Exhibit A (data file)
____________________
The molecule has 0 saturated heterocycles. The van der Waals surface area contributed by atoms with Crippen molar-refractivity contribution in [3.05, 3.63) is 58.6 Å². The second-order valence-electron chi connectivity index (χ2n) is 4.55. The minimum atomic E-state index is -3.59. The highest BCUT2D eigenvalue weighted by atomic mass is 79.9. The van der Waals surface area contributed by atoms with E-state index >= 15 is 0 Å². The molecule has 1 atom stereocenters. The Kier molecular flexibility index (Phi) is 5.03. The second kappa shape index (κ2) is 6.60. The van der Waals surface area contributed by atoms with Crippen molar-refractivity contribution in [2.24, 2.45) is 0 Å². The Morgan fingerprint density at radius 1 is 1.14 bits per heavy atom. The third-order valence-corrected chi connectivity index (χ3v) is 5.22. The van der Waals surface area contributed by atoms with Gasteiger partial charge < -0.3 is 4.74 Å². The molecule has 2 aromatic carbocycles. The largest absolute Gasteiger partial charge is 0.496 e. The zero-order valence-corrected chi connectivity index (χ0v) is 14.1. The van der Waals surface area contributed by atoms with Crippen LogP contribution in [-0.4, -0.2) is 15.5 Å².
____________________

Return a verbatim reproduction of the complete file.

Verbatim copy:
The molecule has 0 saturated heterocycles. The van der Waals surface area contributed by atoms with Crippen molar-refractivity contribution in [3.05, 3.63) is 58.6 Å². The second-order valence-electron chi connectivity index (χ2n) is 4.55. The minimum atomic E-state index is -3.59. The highest BCUT2D eigenvalue weighted by atomic mass is 79.9. The van der Waals surface area contributed by atoms with E-state index >= 15 is 0 Å². The molecule has 1 atom stereocenters. The Kier molecular flexibility index (Phi) is 5.03. The second kappa shape index (κ2) is 6.60. The van der Waals surface area contributed by atoms with Crippen molar-refractivity contribution in [2.24, 2.45) is 0 Å². The Morgan fingerprint density at radius 1 is 1.14 bits per heavy atom. The third-order valence-corrected chi connectivity index (χ3v) is 5.22. The van der Waals surface area contributed by atoms with Gasteiger partial charge < -0.3 is 4.74 Å². The molecule has 2 aromatic carbocycles. The largest absolute Gasteiger partial charge is 0.496 e. The zero-order valence-corrected chi connectivity index (χ0v) is 14.1. The van der Waals surface area contributed by atoms with Crippen LogP contribution in [-0.4, -0.2) is 15.5 Å².